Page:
If a user executes the command "INSERT INTO t1 VALUES ..." without a column list, the server will not expect a value for any hidden virtual generated column. If a user do specify a column list and one of the column names matches a hidden generated column, the server will report ER_BAD_FIELD_ERROR.

EXPLAIN

EXPLAIN should not print the name of the hidden generated column, but instead print the functional key part expression:

 CREATE TABLE t1 (col1 INT);
 CREATE INDEX idx1 ON t1 (col1 + col1);
 EXPLAIN SELECT * FROM t1 WHERE col1 + col1 = 2;
 SHOW WARNINGS;
 /* select#1 */ select `test`.`t1`.`col1` AS `col1` from `test`.`t1` where ((`test`.`t1`.`col1` + `test`.`t1`.`col1`) = 2)

INFORMATION SCHEMA VIEWS

INFORMATION_SCHEMA.STATISTICS

The system view INFORMATION_SCHEMA.STATISTICS provides information about table indexes. There is one row for each key part, and we will do the following modification for this view:

  1. Add a new column "EXPRESSION" that is set to NULL for non-functional key parts. For functional key parts, we will print the expression.
  2. For functional key parts, the field COLUMN_NAME will be set to null.

INFORMATION_SCHEMA.KEY_COLUMN_USAGE

The system view INFORMATION_SCHEMA.KEY_COLUMN_USAGE provides information about which key columns that have constraints. This view will remain unchanged, and functional indexes will not be listed here. The reasoning is that this table provides information about columns, and a functional index does not represent a column per se.

INFORMATION_SCHEMA.TABLE_CONSTRAINTS

One row will be added to the system view INFORMATION_SCHEMA.TABLE_CONSTRAINTS for each unique functional index. No other modifications is done to this table.

SHOW KEYS and SHOW INDEX

If a user executes the command "SHOW KEYS FROM tbl;" or "SHOW INDEX FROM tbl;", the result set will contain a new column with the name "Expression". This column will contain the indexed expression for any functional key parts. For non-functional key parts, this column will contain SQL NULL. Also, the column "Column_name" will contain SQL NULL for functional key parts.

Naming the hidden virtual generated column

Even though the hidden virtual generated column is auto-generated, it should have a deterministic name. This will make debugging/support easier, and it would minimize any problems regarding replication (different column names on master/slave).

The column name will be a md5 of index name and key part number: md5(index name + key part number)

By using MD5 we will stay within the 64 character naming limit for columns while keeping the probability of name collisions very low.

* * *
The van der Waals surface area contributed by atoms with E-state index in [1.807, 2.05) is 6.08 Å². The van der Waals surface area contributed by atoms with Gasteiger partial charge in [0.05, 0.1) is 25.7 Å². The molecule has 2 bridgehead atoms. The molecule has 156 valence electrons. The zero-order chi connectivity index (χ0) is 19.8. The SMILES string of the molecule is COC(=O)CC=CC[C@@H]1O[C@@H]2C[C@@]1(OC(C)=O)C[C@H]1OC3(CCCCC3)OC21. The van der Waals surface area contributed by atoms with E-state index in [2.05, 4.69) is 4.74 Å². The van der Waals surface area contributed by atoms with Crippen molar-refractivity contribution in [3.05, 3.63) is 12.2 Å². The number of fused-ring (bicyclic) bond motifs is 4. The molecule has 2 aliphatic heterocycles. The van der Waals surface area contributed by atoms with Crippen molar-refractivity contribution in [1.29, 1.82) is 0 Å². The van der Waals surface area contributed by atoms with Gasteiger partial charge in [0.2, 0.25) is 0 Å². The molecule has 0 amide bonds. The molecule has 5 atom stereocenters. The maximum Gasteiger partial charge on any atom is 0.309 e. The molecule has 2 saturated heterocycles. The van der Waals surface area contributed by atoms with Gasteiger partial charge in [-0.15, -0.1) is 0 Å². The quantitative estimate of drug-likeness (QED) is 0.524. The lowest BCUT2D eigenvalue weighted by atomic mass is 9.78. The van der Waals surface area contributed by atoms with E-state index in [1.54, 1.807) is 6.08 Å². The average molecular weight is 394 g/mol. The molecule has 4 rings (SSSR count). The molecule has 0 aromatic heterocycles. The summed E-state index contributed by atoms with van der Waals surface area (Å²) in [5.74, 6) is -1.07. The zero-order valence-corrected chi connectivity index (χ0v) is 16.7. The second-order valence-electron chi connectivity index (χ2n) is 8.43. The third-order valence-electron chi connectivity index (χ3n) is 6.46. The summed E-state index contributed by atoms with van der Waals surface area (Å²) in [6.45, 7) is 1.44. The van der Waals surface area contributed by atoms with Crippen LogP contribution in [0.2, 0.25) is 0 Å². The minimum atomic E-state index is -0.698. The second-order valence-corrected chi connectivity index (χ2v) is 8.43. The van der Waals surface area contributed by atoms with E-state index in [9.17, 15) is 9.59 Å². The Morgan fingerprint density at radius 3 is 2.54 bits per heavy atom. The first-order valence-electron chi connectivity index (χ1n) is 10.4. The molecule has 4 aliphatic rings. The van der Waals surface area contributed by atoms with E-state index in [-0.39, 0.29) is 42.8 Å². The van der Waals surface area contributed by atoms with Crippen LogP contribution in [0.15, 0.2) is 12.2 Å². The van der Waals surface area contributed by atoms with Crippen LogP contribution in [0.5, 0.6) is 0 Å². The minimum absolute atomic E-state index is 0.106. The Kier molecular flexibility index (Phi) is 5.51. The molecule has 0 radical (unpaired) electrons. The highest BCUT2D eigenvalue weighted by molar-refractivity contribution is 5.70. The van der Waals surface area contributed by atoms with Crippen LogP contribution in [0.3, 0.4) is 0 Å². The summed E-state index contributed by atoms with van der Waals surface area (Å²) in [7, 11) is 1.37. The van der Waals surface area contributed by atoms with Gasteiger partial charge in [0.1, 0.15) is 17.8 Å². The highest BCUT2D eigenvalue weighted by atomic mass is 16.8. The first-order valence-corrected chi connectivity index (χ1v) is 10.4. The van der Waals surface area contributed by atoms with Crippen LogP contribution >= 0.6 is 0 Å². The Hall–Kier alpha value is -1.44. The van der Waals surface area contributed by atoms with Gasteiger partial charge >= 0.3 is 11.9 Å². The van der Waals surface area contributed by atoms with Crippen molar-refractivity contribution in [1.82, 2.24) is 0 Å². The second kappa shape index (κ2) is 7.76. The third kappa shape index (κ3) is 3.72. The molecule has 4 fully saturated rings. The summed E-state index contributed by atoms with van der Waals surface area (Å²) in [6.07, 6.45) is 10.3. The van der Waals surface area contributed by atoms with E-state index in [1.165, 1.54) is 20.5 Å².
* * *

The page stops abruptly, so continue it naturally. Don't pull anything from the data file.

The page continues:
Replication

As this worklog mainly re-uses existing functionality in the server (indexed generated columns) that works in a replication setup, functional indexes is also expected to work equally well in a replication setup:

  • When a table is created with a functional index on the master, the same index and hidden generated column should exist on the slave with the same name.
  • When a functional index is renamed on a master, the index name and the hidden generated column name should be renamed on both the master and the slave.

Usage of CAST in functional index

One of the main motivations behind this worklog is indexing of JSON values. It seems obvious that this syntax would work well:

 CREATE TABLE employees (data JSON, INDEX ((data->>"$.name")));

However, this fails due to the following reasons;

  1. The operator "->>" translates into JSON_UNQUOTE(JSON_EXTRACT(...))
  2. JSON_UNQUOTE returns a value with data type LONGTEXT, and the hidden generated column will thus get the data type LONGTEXT
  3. MySQL cannot index LONGTEXT columns without specifying a prefix length on the key part.
  4. In the functional index syntax, there is no possibility to specify a prefix length.

The workaround (or, proper solution) is to use the CAST function:

 CREATE TABLE employees (data JSON, INDEX ((CAST(data->>"$.name" AS CHAR(30)))));

This will make the hidden generated column get the data type VARCHAR(30), which can be indexed. But this gives us a new issue when trying to use the index:

  1. CAST(...) returns a string with the collation utf8mb4_0900_ai_ci (server default collation)
  2. JSON_UNQUOTE(...) returns a string with the collation utf8mb4_bin (hard coded)

This gives us a collation mismatch between the indexed expression and the expression in the WHERE clause in the following scenario:

 CREATE TABLE employees (data JSON, INDEX ((CAST(data->>"$.name" AS CHAR(30)))));
 SELECT * FROM employees WHERE data->>"$.name" = "James";

Thus, the index will not be used. It seems pretty obvious that this won't work since the expression in the query and the index is different, but we do support stripping of CAST with indexed generated columns:

 CREATE TABLE employees (
   data JSON
 , generated_col VARCHAR(30) AS (CAST(data->>"$.name" AS CHAR(30)))
 , INDEX (generated_col));
 SELECT * FROM employees WHERE data->>"$.name" = "James";

The last query will use the index, because the server automatically strips away the CAST when looking for a matching expression. This however should not be allowed, as it causes a different result with and without an index (see bug#27337092):

 mysql> CREATE TABLE employees (
     ->   data JSON
     -> , generated_col VARCHAR(30) AS (CAST(data->>"$.name" AS CHAR(30))));